Back in 1996 The Craft released to little fanfare critically and commercially. Over the years it became a cult classic among women, gays and fans of Neve Campbell. Over the years rumours of a sequel or reboot have floated around with nothing eventuating. Now thanks to Blumhouse Productions and writer/director Zoe Lister-Jones we get a movie that is being marketed as a sequel but turns out to be more of a reboot with a similar plot to the first film with woke characters with no individual stories or interesting traits that make them completely forgettable.
The story centres around Lily (Cailee Spaeny) and her mother Helen (Michelle Monaghan) who move to a new city so Helen can be with her new boyfriend Adam (David Duchovny) and his three sons Isaiah (Donald MacLean), Jacob (Charles Vandervaart), and Abe (Julian Grey), all of who have a dark sense of “something isn’t right here” Here is where things start to go a little off track, Lily starts at her new school and is immediately is befriended by Frankie (Gideon Aldon), Tabby (Lovie Simone) and Lourdes (Zoey Luna), a practising coven looking for their fourth member to actually perform spells and magic. Things start to come undone when the four place a spell on misogynistic bully Tim (Nicholas Galitzine) who then turns into a woke – Princess Nokia loving Gen-Zer.
Not all is well as the four girls start to bicker about what spells to use and after a montage of politically correct activism, the real villain of the movie emerges. The white male privileged patriarchy. This is not the first film to have a crack at these messages and in todays climate it certainly won’t be the last. Unfortunately it feels gratuitous, without actually linking to anything. This is where the film starts to fall off the rails.
Prior to this there is a lot of fun banter between the four girls, they genuinely seem to be having a blast hanging out together. Lily is revelling in her new friendships in this harsh and unwelcoming home life and provides a great balance. When the magical elements come into it, it doesn’t feel anywhere near as effective as it should. If this was just a film about moving to a new town and female friendship it would succeed. It feels like the film hasn’t been written to be part of The Crafts legacy (you’re welcome!) but rather an inoffensive female empowerment movie that works beautifully without the magical element.
The chemistry between the four main women is palpable. The impression they give is to be having a genuinely good time with each other. It’s a shame that there is no time given to back stories or character development for any of them apart from Lily. Sure this could definitely be something to look at in future sequels and spin-offs, but part of what made the original film so great is the exploration of each of the four leads and it is noticeably missing in this reboot. Spaeny is perfect as Lily, her curiosity and hesitation about the new city and her new-found powers keeps you interested in the story. Galitzine shines as the male lead and his interactions with Spaney causes a few sparks on screen in their scenes together. Duchovny is grossly underutilised with the character needing more scenes to fully understand his motivations and what is happening. It feels like he was planted it here for a 90’s nostalgia hit (along with Alanis Morissettes One Hand In My Pocket).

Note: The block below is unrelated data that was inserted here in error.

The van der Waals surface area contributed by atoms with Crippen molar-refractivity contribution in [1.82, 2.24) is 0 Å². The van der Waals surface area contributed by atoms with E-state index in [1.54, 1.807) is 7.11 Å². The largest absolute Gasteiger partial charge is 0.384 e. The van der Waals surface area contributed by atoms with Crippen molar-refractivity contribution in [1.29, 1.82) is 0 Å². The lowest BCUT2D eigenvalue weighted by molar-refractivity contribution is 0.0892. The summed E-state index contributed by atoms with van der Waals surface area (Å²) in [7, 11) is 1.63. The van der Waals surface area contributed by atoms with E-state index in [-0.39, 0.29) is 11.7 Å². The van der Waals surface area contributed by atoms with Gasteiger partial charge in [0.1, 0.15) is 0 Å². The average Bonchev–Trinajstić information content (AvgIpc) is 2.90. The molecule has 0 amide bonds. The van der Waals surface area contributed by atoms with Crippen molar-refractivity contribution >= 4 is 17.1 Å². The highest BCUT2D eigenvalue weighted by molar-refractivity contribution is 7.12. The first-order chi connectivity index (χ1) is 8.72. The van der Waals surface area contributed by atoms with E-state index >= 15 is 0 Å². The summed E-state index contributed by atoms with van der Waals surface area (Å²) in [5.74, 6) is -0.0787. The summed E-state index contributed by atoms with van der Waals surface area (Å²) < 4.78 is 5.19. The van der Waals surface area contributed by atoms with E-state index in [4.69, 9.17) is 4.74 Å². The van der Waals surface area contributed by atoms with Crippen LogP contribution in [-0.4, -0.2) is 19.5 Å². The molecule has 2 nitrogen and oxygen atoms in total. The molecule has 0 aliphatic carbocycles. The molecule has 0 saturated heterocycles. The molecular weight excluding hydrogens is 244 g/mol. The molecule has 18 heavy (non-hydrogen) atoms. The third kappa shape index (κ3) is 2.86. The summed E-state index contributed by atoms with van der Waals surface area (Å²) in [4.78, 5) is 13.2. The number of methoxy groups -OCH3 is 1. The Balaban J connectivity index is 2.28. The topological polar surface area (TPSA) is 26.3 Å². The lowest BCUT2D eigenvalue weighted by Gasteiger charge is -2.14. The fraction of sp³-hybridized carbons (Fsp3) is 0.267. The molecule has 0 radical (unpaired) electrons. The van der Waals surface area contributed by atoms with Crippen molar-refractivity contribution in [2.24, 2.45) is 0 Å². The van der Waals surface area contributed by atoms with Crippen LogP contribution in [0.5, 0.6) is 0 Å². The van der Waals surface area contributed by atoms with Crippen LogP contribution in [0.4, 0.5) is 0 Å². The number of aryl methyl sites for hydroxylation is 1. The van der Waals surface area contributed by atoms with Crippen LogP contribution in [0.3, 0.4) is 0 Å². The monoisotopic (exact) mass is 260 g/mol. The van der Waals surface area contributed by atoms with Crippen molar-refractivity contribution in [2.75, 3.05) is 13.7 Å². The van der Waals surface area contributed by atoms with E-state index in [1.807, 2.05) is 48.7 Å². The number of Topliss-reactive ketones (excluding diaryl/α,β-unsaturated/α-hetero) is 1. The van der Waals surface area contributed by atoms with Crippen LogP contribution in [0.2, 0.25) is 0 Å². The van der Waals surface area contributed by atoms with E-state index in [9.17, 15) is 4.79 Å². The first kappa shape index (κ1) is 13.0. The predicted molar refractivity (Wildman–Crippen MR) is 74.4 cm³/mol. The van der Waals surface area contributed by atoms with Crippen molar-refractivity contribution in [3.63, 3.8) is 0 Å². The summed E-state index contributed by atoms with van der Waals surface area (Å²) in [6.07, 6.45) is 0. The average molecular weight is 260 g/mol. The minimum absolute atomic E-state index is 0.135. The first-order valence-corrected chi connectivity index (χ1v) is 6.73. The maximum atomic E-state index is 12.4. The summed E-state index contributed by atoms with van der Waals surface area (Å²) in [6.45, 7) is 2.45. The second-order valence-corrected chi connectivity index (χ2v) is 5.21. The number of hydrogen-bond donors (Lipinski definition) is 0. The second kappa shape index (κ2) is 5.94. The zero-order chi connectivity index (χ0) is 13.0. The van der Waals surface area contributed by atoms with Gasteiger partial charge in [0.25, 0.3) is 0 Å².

The visual effects are minimal which is surprising in a film like this. There are a few CGI sequences and while the majority of them are at night, they are a little grainy and hard to see. The “big battle” at the end in particular suffers from this and is weighed down by the stereotypical dialogue that forces them back to the original film like “We are the weirdos” which doesn’t really reflect the four main girls at all.
If you are a millenial looking for a sequel to one of your favourite films, you won’t find it here. This is definitely a reboot set on introducing Gen-Z to the world of The Craft. While it does this to a mediocre effect in comparison to the original, taking the previous property aside, it does work as a film on its own. The talented cast do the best with the material given to them and if the film does well it can definitely be fleshed out in the future.
The Craft Legacy is showing in cinemas now.
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